The World Cup is an outstanding opportunity to boost your creativity and come up with great new ideas according to Andy Green.
The feast of football can be harnessed as a carnival for personal creativity claims the Andy and he is providing an 11 point gameplan to help armchair fans be more creative during the tournament.
Tips to exercise your brain while watching the World Cup include:
• Use the different countries of the world to inspire ideas. In what different ways would a Brazilian or a German tackle your problems?
• Create a World Cup dream team to inspire you and your performance. What qualities does your superstar team have? How can you apply these qualities for new ways to solve your issues or challenges?
• Have a World cup nightmare team to identify negative aspects of your current performance. Creating negative role models can motivate you to change, take action and finally do something about your problem. In what ways are you similar to the worst teams or players in the tournament?
• Use watching a match as an opportunity to switch off and take your mind off any stressful or worrying problems.
By framing a constructive question ahead of the game, for example ‘How can you do specific things better?’ your unconscious brain gets to grips with the problem while your conscious brain watches the game. The final whistle will witness new ideas coming to you.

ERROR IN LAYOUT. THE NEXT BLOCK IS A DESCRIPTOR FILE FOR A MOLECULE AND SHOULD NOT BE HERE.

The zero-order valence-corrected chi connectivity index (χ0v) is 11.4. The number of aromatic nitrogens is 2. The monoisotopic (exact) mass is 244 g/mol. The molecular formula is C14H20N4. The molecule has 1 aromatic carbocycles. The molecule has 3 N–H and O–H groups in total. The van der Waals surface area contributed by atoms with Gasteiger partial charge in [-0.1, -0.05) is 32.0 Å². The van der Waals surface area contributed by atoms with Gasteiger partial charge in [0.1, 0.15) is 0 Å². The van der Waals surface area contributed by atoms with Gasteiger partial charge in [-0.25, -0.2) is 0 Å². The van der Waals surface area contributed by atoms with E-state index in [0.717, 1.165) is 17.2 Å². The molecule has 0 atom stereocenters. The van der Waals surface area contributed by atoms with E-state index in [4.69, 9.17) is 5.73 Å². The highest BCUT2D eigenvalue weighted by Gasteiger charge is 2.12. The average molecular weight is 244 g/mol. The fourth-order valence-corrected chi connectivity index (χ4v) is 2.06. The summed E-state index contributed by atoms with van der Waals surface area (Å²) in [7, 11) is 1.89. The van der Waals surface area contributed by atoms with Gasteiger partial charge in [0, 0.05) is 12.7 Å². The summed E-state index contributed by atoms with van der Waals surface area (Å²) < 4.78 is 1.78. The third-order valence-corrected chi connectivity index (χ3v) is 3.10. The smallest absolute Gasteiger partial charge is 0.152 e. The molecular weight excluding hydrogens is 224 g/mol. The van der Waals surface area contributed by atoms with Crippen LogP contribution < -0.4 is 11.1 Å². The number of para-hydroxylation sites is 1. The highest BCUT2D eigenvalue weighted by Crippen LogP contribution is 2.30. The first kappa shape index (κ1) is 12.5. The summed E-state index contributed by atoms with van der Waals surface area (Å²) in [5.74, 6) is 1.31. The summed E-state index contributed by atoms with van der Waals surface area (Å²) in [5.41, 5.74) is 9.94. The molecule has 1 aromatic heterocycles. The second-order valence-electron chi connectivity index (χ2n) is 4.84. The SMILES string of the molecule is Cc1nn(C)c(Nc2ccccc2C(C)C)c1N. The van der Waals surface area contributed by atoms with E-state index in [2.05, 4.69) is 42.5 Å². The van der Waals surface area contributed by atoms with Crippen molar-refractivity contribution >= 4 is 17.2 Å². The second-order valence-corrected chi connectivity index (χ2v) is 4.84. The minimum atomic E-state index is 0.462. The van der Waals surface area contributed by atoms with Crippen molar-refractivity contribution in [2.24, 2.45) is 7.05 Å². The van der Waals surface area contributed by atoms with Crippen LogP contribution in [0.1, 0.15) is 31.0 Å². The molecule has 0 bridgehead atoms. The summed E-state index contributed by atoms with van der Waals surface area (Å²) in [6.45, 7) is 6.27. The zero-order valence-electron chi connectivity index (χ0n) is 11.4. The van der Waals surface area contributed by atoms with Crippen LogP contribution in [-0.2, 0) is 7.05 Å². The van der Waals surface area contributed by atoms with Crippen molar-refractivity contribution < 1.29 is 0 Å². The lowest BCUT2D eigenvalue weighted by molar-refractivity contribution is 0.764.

• Use the format of the different rounds of the tournament format to visualise the solution to your problem to help you think backwards from your solution, rather than being stuck on what first step to take.
Imagine you are at your equivalent of the Final and have solved your problem. Then think what is the equivalent of the semi-finals – and what are the preliminary steps to your solution? Repeat this process for each round of the tournament. You will then arrive at potential new solutions and any first steps you need to take.
• Use the letter of each goal scorer’s name as a prompt to spark new ideas. If for example Wayne Rooney, puts the ball in the back of the net what solutions can you think of beginning with the letter ‘R’?
• Who is your favourite goalkeeper? What ways can they inspire you to make savings, or better use of resources in your life?
• Who is your favourite defender in the World Cup? In what ways do you need to be stronger or defend yourself better against new threats in your life?
• What ways do you think the different managers motivate their teams to improve their performance? What new ways can you find to motivate yourself?
• The pundits say ‘you make your own luck in football’. What ways can you make yourself luckier? What is the equivalent of creating lots of scoring opportunities for yourself or getting more penalty decisions in your favour?
• What goal celebrations do you enjoy? What can you do different to celebrate success in your life?
• What is the equivalent of winning the World Cup in your life or work? What are your goals for this year, or the rest of your life? By giving yourself tangible goals they help motivate, directing your energies, focus and your thoughts to make a difference.
Commenting on its gameplan to help fans enjoy both the football and be more creative in their life Andy Green says: “The World Cup is a great opportunity to take your mind off immediate worries and pressures, as well as being exposed to a world of different new stimuli. By following these tips you can make the most of this precious opportunity.”